"O Canada," the national anthem of our neighbors up north, comes in two official versions — English and French. They share a melody, but differ in meaning.

Let the record show: neither version of those lyrics contains the phrase "all lives matter."

But at the 2016 All-Star Game, the song got an unexpected edit.

At Petco Park in San Diego, one member of the Canadian singing group The Tenors — by himself, according to the other members of the group — revised the anthem.

School's out, and a lot of parents are getting through the long summer days with extra helpings of digital devices.

How should we feel about that?

Police in Baton Rouge say they have arrested three people who stole guns with the goal of killing police officers. They are still looking for a fourth suspect in the alleged plot, NPR's Greg Allen reports.

"Police say the thefts were at a Baton Rouge pawn shop early Saturday morning," Greg says. "One person was arrested at the scene. Since then, two others have been arrested and six of the eight stolen handguns have been recovered. Police are still looking for one other man."

A 13-year-old boy is among those arrested, Greg says.

Copyright 2016 NPR. To see more, visit http://www.npr.org/.

After an international tribunal invalidated Beijing's claims to the South China Sea, Chinese authorities have declared in no uncertain terms that they will be ignoring the ruling.

The Philippines brought the case to the Permanent Court of Arbitration in The Hague, objecting to China's claims to maritime rights in the disputed waters. The tribunal agreed that China had no legal authority to claim the waters and was infringing on the sovereign rights of the Philippines.

Donald Trump is firing back at Supreme Court Justice Ruth Bader Ginsburg after she disparaged him in several media interviews. He tweeted late Tuesday that she "has embarrassed all" with her "very dumb political statements" about the candidate. Trump ended his tweet with "Her mind is shot - resign!":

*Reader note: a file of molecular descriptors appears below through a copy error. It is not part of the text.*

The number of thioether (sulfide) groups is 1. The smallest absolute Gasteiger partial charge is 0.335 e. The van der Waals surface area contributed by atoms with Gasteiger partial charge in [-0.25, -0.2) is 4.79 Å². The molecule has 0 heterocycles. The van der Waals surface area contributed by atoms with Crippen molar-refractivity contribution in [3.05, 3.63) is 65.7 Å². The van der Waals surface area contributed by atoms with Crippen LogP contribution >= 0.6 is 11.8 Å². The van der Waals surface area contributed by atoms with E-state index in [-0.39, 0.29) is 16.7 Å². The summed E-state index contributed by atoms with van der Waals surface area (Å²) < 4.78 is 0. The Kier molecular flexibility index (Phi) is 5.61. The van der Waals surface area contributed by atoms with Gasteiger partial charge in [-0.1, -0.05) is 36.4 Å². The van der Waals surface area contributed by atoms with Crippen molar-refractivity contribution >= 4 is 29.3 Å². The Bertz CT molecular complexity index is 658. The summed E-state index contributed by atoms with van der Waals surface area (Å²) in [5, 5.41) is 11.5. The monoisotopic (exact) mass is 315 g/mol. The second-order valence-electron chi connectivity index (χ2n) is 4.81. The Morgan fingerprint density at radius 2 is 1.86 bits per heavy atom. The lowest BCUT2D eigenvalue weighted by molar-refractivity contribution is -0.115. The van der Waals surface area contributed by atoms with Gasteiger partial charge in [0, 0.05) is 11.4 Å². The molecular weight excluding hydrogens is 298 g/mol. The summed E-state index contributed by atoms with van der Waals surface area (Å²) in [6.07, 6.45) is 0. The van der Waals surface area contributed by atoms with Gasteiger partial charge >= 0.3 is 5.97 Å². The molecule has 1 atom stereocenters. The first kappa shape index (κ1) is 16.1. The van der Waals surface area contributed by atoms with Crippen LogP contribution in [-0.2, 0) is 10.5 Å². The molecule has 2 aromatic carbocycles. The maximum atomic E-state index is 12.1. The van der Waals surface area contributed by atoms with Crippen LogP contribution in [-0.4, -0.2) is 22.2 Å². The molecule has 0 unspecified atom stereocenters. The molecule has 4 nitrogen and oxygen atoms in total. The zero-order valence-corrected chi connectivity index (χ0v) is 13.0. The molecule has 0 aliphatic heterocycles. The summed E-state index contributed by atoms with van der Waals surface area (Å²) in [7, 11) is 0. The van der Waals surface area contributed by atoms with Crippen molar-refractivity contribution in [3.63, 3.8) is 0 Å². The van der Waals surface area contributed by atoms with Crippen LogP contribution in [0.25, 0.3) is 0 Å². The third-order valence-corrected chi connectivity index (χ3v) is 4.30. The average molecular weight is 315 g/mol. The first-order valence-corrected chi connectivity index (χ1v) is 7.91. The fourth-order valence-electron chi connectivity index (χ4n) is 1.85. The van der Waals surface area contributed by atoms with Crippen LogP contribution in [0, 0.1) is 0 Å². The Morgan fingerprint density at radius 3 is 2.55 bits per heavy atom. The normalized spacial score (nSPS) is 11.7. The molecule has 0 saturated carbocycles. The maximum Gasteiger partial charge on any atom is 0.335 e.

Donald Trump wrapped up his public tryout of potential vice presidential candidates in Indiana Tuesday night with Gov. Mike Pence giving the final audition.

The Indiana governor's stock as Trump's possible running mate is believed to be on the rise, with New Jersey Gov. Chris Christie and former House Speaker Newt Gingrich also atop the list. Sources tell NPR the presumptive GOP presidential nominee is close to making a decision, which he's widely expected to announce by Friday.

Copyright 2016 NPR. To see more, visit http://www.npr.org/.

The unassuming hero of Jonas Karlsson's clever, Kafkaesque parable is the opposite of a malcontent. Despite scant education, a limited social life, and no prospects for success as it is usually defined, he's that rarity, a most happy fella with an amazing ability to content himself with very little. But one day, returning to his barebones flat from his dead-end, part-time job at a video store, he finds an astronomical bill from an entity called W.R.D. He assumes it's a scam. Actually, it is more sinister-- and it forces him to take a good hard look at his life and values.

Copyright 2016 NPR. To see more, visit http://www.npr.org/.

Pages

Adidas Cancels Its 'Shackle Shoes'

Jun 19, 2012
Originally published on June 19, 2012 11:46 am

Sneakers that come with prison orange shackles to wrap around your ankles?

That was Adidas' idea for the "JS Roundhouse Mids" it planned to start selling in August. It was to be "a sneaker ... so hot you lock your kicks to your ankles."

Was to be, that is.

As CNN writes this morning, the German company has now canceled its plan to sell those sneakers after they "generated significant criticism" on Adidas' Facebook page.

Adidas has issued a somewhat standard-style apology, CNN adds:

"The design of the JS Roundhouse Mid is nothing more than the designer Jeremy Scott's outrageous and unique take on fashion and has nothing to do with slavery," the statement said. "We apologize if people are offended by the design and we are withdrawing our plans to make them available in the marketplace."

Among those who were highly critical of Adidas was Rev. Jesse Jackson. In a statement, he said:

"The attempt to commercialize and make popular more than 200 years of human degradation, where blacks were considered three-fifths human by our Constitution is offensive, appalling and insensitive. Removing the chains from our ankles and placing them on our shoes is no progress. ... These slave shoes are odious and we as a people should be called to resent and resist them."

Other products that have caused offense recently include, you may recall, "Schweddy Balls." Foods are ripe for causing folks to cringe, as BuzzFeed has noted.

Update at 11:50 a.m. ET. How Did We Forget 'Five Wives' Vodka?

Drink Up! Idaho OKs 'Five Wives' Vodka.

Copyright 2012 National Public Radio. To see more, visit http://www.npr.org/.